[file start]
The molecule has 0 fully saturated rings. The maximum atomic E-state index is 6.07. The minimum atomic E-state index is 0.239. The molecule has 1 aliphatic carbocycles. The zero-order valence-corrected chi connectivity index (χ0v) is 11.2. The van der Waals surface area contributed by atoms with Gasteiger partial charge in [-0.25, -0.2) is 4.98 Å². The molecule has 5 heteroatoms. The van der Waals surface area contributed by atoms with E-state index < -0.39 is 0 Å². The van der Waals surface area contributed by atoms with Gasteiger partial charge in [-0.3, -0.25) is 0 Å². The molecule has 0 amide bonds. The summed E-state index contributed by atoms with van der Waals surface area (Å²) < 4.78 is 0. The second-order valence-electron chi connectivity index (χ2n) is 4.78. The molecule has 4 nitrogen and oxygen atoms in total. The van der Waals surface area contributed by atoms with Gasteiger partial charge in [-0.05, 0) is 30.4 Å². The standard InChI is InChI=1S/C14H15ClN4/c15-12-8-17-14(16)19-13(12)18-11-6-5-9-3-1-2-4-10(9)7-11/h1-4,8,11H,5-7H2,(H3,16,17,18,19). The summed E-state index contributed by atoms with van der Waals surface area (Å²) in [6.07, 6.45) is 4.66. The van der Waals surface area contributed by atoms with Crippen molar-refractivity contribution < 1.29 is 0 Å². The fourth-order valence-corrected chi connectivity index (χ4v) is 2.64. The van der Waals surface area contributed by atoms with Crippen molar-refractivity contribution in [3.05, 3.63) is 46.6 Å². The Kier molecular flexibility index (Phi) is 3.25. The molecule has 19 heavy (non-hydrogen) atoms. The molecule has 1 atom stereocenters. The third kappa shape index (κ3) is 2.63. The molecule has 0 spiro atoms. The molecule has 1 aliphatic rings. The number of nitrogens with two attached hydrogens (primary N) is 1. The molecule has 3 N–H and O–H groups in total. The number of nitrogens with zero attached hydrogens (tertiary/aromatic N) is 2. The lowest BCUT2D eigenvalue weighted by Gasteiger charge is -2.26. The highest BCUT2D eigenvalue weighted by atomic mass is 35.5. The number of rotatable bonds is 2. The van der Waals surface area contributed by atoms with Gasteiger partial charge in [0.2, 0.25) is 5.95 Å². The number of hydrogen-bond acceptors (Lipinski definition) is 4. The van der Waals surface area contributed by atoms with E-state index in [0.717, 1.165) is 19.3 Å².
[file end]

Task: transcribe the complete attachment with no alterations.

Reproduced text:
The molecule has 0 fully saturated rings. The maximum atomic E-state index is 6.07. The minimum atomic E-state index is 0.239. The molecule has 1 aliphatic carbocycles. The zero-order valence-corrected chi connectivity index (χ0v) is 11.2. The van der Waals surface area contributed by atoms with Gasteiger partial charge in [-0.25, -0.2) is 4.98 Å². The molecule has 5 heteroatoms. The van der Waals surface area contributed by atoms with E-state index < -0.39 is 0 Å². The van der Waals surface area contributed by atoms with Gasteiger partial charge in [-0.3, -0.25) is 0 Å². The molecule has 0 amide bonds. The summed E-state index contributed by atoms with van der Waals surface area (Å²) < 4.78 is 0. The second-order valence-electron chi connectivity index (χ2n) is 4.78. The molecule has 4 nitrogen and oxygen atoms in total. The van der Waals surface area contributed by atoms with Gasteiger partial charge in [-0.05, 0) is 30.4 Å². The standard InChI is InChI=1S/C14H15ClN4/c15-12-8-17-14(16)19-13(12)18-11-6-5-9-3-1-2-4-10(9)7-11/h1-4,8,11H,5-7H2,(H3,16,17,18,19). The summed E-state index contributed by atoms with van der Waals surface area (Å²) in [6.07, 6.45) is 4.66. The van der Waals surface area contributed by atoms with Crippen molar-refractivity contribution < 1.29 is 0 Å². The fourth-order valence-corrected chi connectivity index (χ4v) is 2.64. The van der Waals surface area contributed by atoms with Crippen molar-refractivity contribution in [3.05, 3.63) is 46.6 Å². The Kier molecular flexibility index (Phi) is 3.25. The molecule has 19 heavy (non-hydrogen) atoms. The molecule has 1 atom stereocenters. The third kappa shape index (κ3) is 2.63. The molecule has 0 spiro atoms. The molecule has 1 aliphatic rings. The number of nitrogens with two attached hydrogens (primary N) is 1. The molecule has 3 N–H and O–H groups in total. The number of nitrogens with zero attached hydrogens (tertiary/aromatic N) is 2. The lowest BCUT2D eigenvalue weighted by Gasteiger charge is -2.26. The highest BCUT2D eigenvalue weighted by atomic mass is 35.5. The number of rotatable bonds is 2. The van der Waals surface area contributed by atoms with Gasteiger partial charge in [0.2, 0.25) is 5.95 Å². The number of hydrogen-bond acceptors (Lipinski definition) is 4. The van der Waals surface area contributed by atoms with E-state index in [0.717, 1.165) is 19.3 Å².